Having discussed scalar representations, let’s talk about arrays of CartesianIndex{N}, which represent a collection of scalar indices each spanning N dimensions, such form of indexing is referred to as “pointwise” indexing.

Array based CartesianIndexing

Array based CartesianIndexing for 1D Array:

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# Create a 1D array of size 5
arr = reshape(Vector(2:6), 5)
  
# Select an array of cartesian indices 2, 3, 5
arr[[CartesianIndex(2), 
     CartesianIndex(3), CartesianIndex(5)]]

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Output:

Array based CartesianIndexing for 2D Array:

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# Create a 2D array of size 5x6
arr = reshape(Vector(1:30), (5, 6))
  
# Select an array of cartesian indices (5, 2), (3, 6), (1, 4)
arr[[CartesianIndex(5, 2), 
     CartesianIndex(3, 6), CartesianIndex(1, 4)]]

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Output:

Array based CartesianIndexing for 3D array:

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# Create a 3D array of size 2x3x1
arr = reshape(Vector(1:12), (2, 3, 2))
  
# Select an array of cartesian indices (1, 2, 1), (2, 2, 2), (1, 3, 1)
arr[[CartesianIndex(1, 2, 1),
     CartesianIndex(1, 3, 1), CartesianIndex(2, 2, 2)]]

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Output:

Array based CartesianIndexing for nD array:



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# Create a 5D array of size 2x2x1x2x2
arr = reshape(Vector(1:2:32), (2, 2, 1, 2, 2))
  
# Select an array of cartesian indices 
# (1, 2, 1, 1, 1), (1, 2, 1, 2, 2), (2, 1, 1, 2, 1)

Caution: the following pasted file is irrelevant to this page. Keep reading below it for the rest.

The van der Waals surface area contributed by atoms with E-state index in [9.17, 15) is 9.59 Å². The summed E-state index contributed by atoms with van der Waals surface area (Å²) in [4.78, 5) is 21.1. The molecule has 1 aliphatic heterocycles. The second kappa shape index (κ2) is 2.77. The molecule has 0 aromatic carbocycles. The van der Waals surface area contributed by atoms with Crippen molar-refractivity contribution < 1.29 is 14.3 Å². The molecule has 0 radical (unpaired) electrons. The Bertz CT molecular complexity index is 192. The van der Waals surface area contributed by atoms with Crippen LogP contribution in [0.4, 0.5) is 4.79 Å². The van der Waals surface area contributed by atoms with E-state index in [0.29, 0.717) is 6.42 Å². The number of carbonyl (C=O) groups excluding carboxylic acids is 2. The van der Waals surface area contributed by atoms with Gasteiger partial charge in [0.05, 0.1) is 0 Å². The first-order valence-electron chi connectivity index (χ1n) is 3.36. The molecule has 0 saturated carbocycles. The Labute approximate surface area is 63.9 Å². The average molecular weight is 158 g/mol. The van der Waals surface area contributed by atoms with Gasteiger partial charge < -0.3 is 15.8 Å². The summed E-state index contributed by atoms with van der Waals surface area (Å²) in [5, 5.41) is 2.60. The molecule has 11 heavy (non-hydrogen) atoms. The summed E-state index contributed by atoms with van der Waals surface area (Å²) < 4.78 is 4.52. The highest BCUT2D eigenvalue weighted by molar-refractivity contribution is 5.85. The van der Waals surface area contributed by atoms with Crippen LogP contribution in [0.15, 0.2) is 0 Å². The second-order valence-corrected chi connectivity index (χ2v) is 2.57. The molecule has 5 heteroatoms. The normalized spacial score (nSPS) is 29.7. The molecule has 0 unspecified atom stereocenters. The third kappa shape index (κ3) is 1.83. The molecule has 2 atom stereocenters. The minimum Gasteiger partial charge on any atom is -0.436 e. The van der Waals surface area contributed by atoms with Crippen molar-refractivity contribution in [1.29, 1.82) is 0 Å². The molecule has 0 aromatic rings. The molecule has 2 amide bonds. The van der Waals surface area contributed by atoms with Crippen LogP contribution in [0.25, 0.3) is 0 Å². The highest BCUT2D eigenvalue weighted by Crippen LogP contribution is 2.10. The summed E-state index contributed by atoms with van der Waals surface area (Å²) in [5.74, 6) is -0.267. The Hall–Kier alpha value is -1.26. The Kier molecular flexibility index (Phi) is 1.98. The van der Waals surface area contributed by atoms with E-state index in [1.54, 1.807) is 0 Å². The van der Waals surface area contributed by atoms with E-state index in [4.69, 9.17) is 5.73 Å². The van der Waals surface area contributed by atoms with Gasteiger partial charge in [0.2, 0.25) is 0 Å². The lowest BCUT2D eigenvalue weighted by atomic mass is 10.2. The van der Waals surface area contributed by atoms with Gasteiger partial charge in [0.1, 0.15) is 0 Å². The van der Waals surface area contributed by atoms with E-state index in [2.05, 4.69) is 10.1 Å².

arr[[CartesianIndex(1, 2, 1, 1, 1), 
     CartesianIndex(1, 2, 1, 2, 2), 
     CartesianIndex(2, 1, 1, 2, 1)]]

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Output:

This is really useful, in case we want to select specific elements of an array if they are not in order. But what if we have an array of 1000 and we need to extract 100 elements, it’ll be quite tedious!
This is where dot(.) broadcasting comes into play.

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# Create a 3D array of size 3x3x3
arr = reshape(Vector(1:27), (3, 3, 3))
  
# Select diagonal elements in all the 
# 3 planes of cartesian coordinates
arr[[CartesianIndex(1, 1, 1), CartesianIndex(2, 2, 1), 
     CartesianIndex(3, 3, 1), CartesianIndex(1, 1, 2), 
     CartesianIndex(2, 2, 2), CartesianIndex(3, 3, 2),
     CartesianIndex(1, 1, 3), CartesianIndex(2, 2, 3), 
     CartesianIndex(3, 3, 3)]]
  
# Using dot broadcasting and (:)colon, to reduce code
arr[CartesianIndex.(axes(arr, 1), axes(arr, 2), :)]

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Output:

How efficiently we have been able to reduce our code in the third step!!

What should we do with Cartesian Indexing ?
We observe, CartesianIndices bear close resemblence to Cartesian coordinates and function in a similar way.
Example:

We have a 3D shape in space, and it is mapped out by storing the coordinates of it's 
edges in an array and we might want to mask out a region from the shape. It becomes